by Peter Fernando, Meditation and Mindfulness
I like to consider what ‘meditation’ is, from the perspective of a beginner, or someone who’s never heard of it.
Sometimes the more I think I know about something, the further away I get from really knowing the heart of it!
So, having reflected on it, from an experiential place, I reckon this thing called ‘meditation’ actually just consists of four qualities, or skills in the mind:
Take an object, such as the feeling of the breath in the body, and determine to focus on it. Keep coming back to it. Remember it. Make an effort to focus. This effort will gradually form a pathway in the mind, and it will become easier to focus, for longer periods of time. The quality of focused attention will become stronger, more palpable, and gather an energy of presence into itself.
Feel for a place in the body where you can feel the rhythm, sensation or texture of the breath. Allow attention to rest there. Feel the flow, the pulse, the direct sense of breath as fully as you can. When the mind gets caught in thinking about this, that, me, him, her, tomorrow or next week, re-kindle your interest in this simple inquiry:
- What does the breath feel like, right here, right now?
- What is it like to feel it fully, in a direct, embodied way?
2) Be aware of your thoughts
Focusing on one object doesn’t mean we can’t be aware of what’s arising and passing on the peripheries. On the contrary, the quality of focus on the breath is enhanced by cultivating an all-round awareness of how the mind is trying to kidnap our attention, moment to moment. So we don’t become focused through willpower – we become focused through being aware of what, how and why we want to drift off somewhere else!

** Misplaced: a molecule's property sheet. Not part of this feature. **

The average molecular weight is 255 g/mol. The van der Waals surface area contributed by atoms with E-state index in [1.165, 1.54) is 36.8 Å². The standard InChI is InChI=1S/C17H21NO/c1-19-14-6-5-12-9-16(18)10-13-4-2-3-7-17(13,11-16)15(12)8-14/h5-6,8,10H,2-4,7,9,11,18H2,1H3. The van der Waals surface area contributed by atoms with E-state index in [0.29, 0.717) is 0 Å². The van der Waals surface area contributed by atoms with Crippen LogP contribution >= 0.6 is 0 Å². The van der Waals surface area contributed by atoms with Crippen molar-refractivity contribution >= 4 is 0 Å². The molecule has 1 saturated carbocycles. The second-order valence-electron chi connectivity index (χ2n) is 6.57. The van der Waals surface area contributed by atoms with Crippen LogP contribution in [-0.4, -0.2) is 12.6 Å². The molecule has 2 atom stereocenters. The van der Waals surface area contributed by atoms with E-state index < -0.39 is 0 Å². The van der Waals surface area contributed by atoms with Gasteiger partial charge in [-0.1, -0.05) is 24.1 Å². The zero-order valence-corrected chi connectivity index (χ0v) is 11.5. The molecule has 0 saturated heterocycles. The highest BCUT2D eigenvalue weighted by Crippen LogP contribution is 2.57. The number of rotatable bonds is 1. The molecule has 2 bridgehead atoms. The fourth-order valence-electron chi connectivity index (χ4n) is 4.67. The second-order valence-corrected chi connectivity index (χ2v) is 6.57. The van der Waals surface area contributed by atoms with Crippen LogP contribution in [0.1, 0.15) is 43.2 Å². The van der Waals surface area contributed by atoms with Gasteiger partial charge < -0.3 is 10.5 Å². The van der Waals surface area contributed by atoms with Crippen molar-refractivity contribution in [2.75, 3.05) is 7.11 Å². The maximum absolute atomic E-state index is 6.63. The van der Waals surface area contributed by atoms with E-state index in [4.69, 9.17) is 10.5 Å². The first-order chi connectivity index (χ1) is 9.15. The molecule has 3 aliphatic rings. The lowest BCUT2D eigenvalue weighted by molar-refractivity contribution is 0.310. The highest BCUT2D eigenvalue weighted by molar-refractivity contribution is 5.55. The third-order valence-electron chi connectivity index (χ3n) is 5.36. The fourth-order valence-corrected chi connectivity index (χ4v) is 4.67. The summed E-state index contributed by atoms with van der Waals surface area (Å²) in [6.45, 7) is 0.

See your thoughts in the same way as you would a movie. Say, the ‘Hunger Games‘, for instance. It’s riveting, it’s captivating – but something in you knows it’s just a movie. It’s just images on a screen. In reality you’re sitting on a seat, in a movie theatre. Amplify that in you which knows this. Trust it. Rest in it. Remember that it is what is actually happening, right now.
3) Feel your body as fully as you can.
The mind doesn’t only exist in the head. The mind is everywhere! In our toes, in our bellies, in our shoulder blades. So an all round, embodied attention goes a long way in terms of knowing our own mind. The body is a treasure trove, full of hidden secrets. Often what seem to be purely physical sensations reveal themselves to be aspects of our subconscious, or our primal mind. Through embodied attention these begin to reveal themselves and unfold quite naturally.
Notice that you have a picture of ‘my body’ in your mind. Notice that underneath that picture there is actually a field of sensations. Choose any area – your hands, your belly, your face, and notice that actually it isn’t a picture at all. It’s sensation. Feel it. Connect to it. Be curious about it. You are now in the present moment, beneath the realm of thought.
4) Be kind.
One easy way to lose interest in meditation is to start judging oneself.
‘Why am I having these stupid thoughts?’
‘Why doesn’t my mind shut up?’
These kind of internal attacks only serve to make us more agitated, and create a war-zone in the mind! On the other hand, kindness is curious, and free of compulsive judging. It listens, it is interested in this moment. It’s an attitude of heart.
When focus, awareness, and full-feeling are engaged from a place of kindness and warmth, they work much better. The absence of kindness makes things feel hard, ‘wrong’, and unworkable. The presence of kindness makes every manifestation of mind feel normal. Even the crazy states. Even the thoughts we feel embarrassed about. All of it. It’s all here to be seen, held, and attended to with great compassion – for ourselves. Meditation flows much easier from this place.
Relax any sense you have that your thoughts shouldn’t be happening. See the thoughts in your mind, the moods in your heart as natural processes.
Just thoughts. Just moods. Don’t do anything about them. Nothing. Receive them in your awareness as you would a good friend. Here they are. They are just as they are. You don’t have to believe anything they say. But your heart is open to them. Notice how this automatically relaxes and releases tension in the mind.
And that, in four easy steps, is meditation. Focus. Awareness. Feelings. Kindness. Anyone can do it, anywhere, anytime. Even you.